If you’re using Twitter as a social networking tool for your business, you’ve undoubtedly seen promotions for “tweet chats,” or perhaps you’ve seen tweets from someone you follow who participates in these virtual gatherings. If you’re curious about tweet chats, but aren’t sure exactly how they work, read on.
It’s More Than a Cocktail Part
If Twitter is a cocktail party, a Twitter chat is a business networking lunch. Tweet chats are conversations about specific topics in specific niches, and there are tweet chats on hundreds (probably thousands) of topics. The chat organizer determines the schedule, selects the specific topic for the week and often brings in experts to weigh in and answer questions.
More than a cocktail party full of casual small talk, these chats are informative, educational and provide a common focus for easy networking.
As an example, I often participate in #getrealchat, hosted by @pammktgnut. This chat is based on based on conversations about how social media can build real relationships. Last week, the topic of the chat was Kred, a soon-to-be-launched social influence measurement tool. During the chat, Pam asked questions of @AndrewGrill, the CEO of PeopleBrowsr (the company that developed Kred). Andrew responded to questions from both Pam and chat participants, who discussed the topic, the questions, Andrew’s answers and the implications of this new service on social media marketing.
Sounds like a pretty noisy business networking lunch, doesn’t it?
The truth is, tweet chats can be incredibly busy and a bit intimidating at first. But they are also great sources of information, insight and new connections. If you’ve never participated in a tweet chat, I highly recommend reading these tips and diving in!
10 Tips for Mastering Tweet Chats
1. The first step is to find out when the chats you are interested in are being held. Ask your Twitter followers or check out this regularly updated Google Docs spreadsheet. (http://bit.ly/ulXFfJ)
2. Chats move fast, so make sure you’re using a platform that can keep up. If you use Hootsuite, Tweetdeck, SproutSocial or some other aggregator to manage your social media accounts, there may be a lag in retrieval times. My favorite chat tool is Tweetchat.com, which updates every 5 seconds and automatically puts the chat hashtag in anything you type.
3. Which brings us to the importance of using the hashtag. In order to participate in the chat, you MUST include the hashtag in every tweet. The hashtag (#getrealchat, for example) is what signifies that you are “in the room.” Tweets without a hashtag may not get seen by the people you wish to communicate with until after the chat is over, if at all.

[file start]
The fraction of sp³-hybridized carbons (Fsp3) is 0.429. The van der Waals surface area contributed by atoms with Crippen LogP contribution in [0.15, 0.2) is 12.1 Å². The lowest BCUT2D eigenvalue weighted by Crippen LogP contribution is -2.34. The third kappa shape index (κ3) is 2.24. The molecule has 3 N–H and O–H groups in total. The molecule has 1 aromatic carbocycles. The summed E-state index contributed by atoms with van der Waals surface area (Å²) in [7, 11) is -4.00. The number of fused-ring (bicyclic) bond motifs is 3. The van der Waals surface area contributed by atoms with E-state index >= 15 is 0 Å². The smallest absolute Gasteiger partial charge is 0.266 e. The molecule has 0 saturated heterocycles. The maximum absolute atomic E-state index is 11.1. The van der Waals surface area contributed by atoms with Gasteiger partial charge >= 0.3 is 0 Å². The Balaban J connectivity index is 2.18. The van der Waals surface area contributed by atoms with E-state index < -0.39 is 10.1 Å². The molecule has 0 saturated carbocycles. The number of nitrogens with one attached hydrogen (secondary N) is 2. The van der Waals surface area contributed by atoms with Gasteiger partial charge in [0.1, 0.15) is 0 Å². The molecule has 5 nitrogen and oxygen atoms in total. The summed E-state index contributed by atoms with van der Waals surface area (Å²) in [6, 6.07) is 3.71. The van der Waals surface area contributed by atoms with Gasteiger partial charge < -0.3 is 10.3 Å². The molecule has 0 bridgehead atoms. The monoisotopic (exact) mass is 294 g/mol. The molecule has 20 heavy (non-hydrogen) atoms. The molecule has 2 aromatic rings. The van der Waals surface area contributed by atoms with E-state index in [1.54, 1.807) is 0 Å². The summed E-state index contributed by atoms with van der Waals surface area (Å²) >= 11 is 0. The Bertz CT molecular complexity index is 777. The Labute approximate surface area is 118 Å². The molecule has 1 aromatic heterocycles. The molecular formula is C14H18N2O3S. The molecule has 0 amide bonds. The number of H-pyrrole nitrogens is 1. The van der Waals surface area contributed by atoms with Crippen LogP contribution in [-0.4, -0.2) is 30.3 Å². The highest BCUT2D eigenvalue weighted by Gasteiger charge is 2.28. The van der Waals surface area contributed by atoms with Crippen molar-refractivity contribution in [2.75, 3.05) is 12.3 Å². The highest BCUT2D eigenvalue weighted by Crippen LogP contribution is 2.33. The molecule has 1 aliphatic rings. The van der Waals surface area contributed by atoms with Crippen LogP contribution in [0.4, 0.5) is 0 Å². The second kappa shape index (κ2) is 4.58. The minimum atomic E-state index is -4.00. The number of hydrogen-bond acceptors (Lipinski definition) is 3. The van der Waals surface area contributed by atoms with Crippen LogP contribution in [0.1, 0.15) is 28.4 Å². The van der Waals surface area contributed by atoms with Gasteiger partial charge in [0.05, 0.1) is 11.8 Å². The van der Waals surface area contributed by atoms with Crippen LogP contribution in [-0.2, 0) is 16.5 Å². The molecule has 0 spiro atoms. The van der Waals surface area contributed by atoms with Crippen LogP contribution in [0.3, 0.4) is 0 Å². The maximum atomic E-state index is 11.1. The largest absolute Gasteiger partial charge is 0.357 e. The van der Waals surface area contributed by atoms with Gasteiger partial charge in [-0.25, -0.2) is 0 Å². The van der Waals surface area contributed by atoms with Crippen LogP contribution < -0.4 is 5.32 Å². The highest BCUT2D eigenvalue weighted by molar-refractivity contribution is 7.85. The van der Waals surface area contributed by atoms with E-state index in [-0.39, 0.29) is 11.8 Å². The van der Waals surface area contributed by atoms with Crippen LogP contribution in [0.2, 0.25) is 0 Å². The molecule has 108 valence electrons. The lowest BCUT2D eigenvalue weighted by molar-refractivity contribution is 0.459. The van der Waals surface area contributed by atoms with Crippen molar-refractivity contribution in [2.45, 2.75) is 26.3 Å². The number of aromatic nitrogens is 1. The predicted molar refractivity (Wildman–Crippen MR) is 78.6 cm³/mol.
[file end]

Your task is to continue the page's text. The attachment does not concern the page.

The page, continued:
4. If you don’t tweet often, or you are worried about creating a lot of noise on your Twitter stream, warn your followers. A simple “I’ll be participating in #getrealchat at 9 pm, so please excuse the flood of tweets. Better yet, join me!” is quite common.
5. When the time comes for the chat to start, introduce yourself to other participants. If it is your first chat, say so! The Twitter community is extremely welcoming, and it is a great way to get conversations started.
6. If you don’t already know the topic of the chat, ask! Think about the kinds of questions you may have, and what you want to learn from the chat. If/when your question is answered during the chat, FavStar, flag or retweet it, so you can reference it later if necessary.
7. Pay attention to the host. The host will ask questions, retweet important bits of information and keep the pace of the chat moving smoothly.
8. If somebody says something during that chat that you think would be valuable to your Twitter followers, retweet it. It’s a great way to spread knowledge and encourage others to participate in the future.
9. Comment on answers/response/comments from other participants. There are a lot of “So true!” and “Great point.” tweets during chats. These kinds of comments may seem silly, but nobody wants to feel like they are talking to themselves, and by acknowledging others’ comments, you are showing that you value the contributions of those participating.
10. Say thank you. When the chat is wrapping up, be sure to thank the host, the guest expert if there was one, and those with whom you’ve had conversations during the chat. Courtesy goes a long way, and I’m much more likely to remember and strike up future conversations with those who have made me smile.
ONE MORE THOUGHT: Don’t worry if you can’t keep up, don’t actively participate as much as you would like or forget a hashtag here & there during your first few chats. We’ve all been there. It takes a little practice to get the hang of it, so keep participating. It’s well worth it!
Hope to see you in a Twitter chat soon!
About The Author:
Melissa Reyes is a mom, Twitter addict, full-time social media manager and the owner of Social Amateur, a consulting company focused on helping small businesses navigate the world of social media marketing. You can find her on LinkedIn, Twitter andFacebook.